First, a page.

And the felt like, “Man, this is great,” and I felt like I had equipped them to go into ministry once they had graduated from college. Well, as I started thinking about how do I help people understand that when we talk about sharing our faith, they don’t have to cringe and go, “I could never do that. I could never be that person. I’ve seen the person that shares their faith. I just don’t know that I could do that.”
What if I could give everybody in the church some categories where you all could figure out, “Hey, that’s sort of where I’m at right now in my development in my Christianity. This is what I can do in that particular stage so I’m congruent with who I am. I’m not doing something that I’m not.”
And then give everybody some tools for their toolbox in those different areas so that you could walk out of here going, “I can do this,” rather than feeling burdened or guilty. So, that’s what I’m hoping to do. I’m hoping that this sounds like something that you’re interested in, because I do believe God wants us to live an invitational life, but I don’t want to do it in a way that makes you feel burdened or guilty or whatever, because I genuinely love you and I don’t believe good Gospel preaching puts people in chains; I believe good Gospel preaching sets people free.
So, that’s what I want to do here and I hope that you will listen in. So, here’s what I did. I came up with four categories. We probably could debate that there might be more, but I don’t think there’s any less. So, the categories that I came up with were the belief stage, the battle stage, the broken stage and the bold stage.
We’re going to talk about each one of these. What I’m hoping is that you will find yourself in one of these stages and you’ll go, “That’s where I’m at right now,” and then I’m going to give you some tools in that stage to be able to share your faith. Not only that, but you’re going to also know what’s coming next so that you can be prepared for that. Typically, though, when we preach on stuff like this, we’re all the way down here and we’re trying to make everybody look like they need to be the Apostle Paul and everybody’s like, “I’m not the Apostle Paul, so I don’t feel like I can do this,” and most people walk out of a sermon like this feeling sort of downtrodden and with their shoulders slumped over.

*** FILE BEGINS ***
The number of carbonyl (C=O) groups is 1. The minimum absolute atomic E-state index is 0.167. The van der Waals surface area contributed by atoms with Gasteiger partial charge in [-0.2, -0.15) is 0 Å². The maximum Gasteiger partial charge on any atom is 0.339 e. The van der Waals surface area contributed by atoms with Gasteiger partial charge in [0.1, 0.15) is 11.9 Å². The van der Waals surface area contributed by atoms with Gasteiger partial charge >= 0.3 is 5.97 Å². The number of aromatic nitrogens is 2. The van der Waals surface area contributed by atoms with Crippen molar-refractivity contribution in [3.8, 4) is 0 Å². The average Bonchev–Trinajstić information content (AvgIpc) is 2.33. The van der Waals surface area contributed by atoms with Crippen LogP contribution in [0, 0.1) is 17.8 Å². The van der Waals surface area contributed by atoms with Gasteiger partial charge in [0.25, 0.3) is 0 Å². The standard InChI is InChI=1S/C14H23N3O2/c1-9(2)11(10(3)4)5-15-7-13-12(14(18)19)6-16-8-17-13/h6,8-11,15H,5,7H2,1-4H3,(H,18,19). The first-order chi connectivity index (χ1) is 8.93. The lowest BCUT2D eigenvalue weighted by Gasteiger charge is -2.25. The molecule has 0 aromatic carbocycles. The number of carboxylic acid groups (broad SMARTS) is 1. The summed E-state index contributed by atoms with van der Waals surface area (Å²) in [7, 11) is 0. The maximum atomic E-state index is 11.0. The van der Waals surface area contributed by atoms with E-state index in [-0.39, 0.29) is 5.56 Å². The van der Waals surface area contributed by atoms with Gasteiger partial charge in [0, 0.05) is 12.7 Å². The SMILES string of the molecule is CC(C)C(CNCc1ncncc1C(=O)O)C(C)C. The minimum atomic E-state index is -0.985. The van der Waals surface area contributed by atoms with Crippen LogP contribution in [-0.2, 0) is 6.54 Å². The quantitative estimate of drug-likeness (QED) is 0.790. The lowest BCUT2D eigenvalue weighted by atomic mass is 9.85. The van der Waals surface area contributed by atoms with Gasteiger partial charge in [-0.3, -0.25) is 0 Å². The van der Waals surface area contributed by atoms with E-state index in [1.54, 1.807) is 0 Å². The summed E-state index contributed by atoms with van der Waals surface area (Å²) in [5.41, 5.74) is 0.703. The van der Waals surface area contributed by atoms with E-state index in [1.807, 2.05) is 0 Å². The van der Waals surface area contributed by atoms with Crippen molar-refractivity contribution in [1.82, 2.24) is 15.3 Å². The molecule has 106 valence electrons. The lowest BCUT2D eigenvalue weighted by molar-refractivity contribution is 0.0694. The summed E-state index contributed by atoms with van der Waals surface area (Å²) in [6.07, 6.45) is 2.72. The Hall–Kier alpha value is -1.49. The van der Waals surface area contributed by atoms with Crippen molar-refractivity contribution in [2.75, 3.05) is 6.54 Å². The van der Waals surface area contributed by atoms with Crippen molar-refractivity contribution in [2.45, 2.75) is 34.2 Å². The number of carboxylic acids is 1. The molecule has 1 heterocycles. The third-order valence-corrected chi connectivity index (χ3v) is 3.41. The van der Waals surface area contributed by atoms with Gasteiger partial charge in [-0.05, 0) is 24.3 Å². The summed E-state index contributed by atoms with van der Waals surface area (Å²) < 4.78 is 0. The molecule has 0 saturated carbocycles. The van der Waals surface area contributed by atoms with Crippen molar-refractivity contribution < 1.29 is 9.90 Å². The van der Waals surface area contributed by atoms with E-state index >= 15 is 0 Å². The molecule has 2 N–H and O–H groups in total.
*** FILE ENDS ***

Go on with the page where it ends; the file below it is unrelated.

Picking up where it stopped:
That’s not going to happen. Everybody’s going to walk out of here going, “Man, I can do this.”
So, that being said, if you are a note taker, this is the cue now that I’m giving you to get out a sheet of paper or your phone and take notes. If you’re not a note taker, this might be the time that God has appointed for you to learn to become a note taker. I’m just throwing that out there for you. If you don’t want to take notes, that’s fine. But anyway, I’m hoping that you will take notes and we’re going to work through these stages and I’m going to give you some tools, and I hope that this will make sense to everybody. And I hope you leave here going, “Man, that was fantastic. I learned something today.”
So, the first stage is the belief stage. This is sort of like a self-intuitive type of situation. At some point, we were not believers. At some point, we were not Christians. That’s just where we were. And then, at some point, we decided “I need to believe in Jesus.” And for every single one of us, there was a universal truth about coming to Jesus. Now, how we came to Jesus was completely different. Some of you may say, “I was an addict and I knew I needed something in my life and I reached out to God.”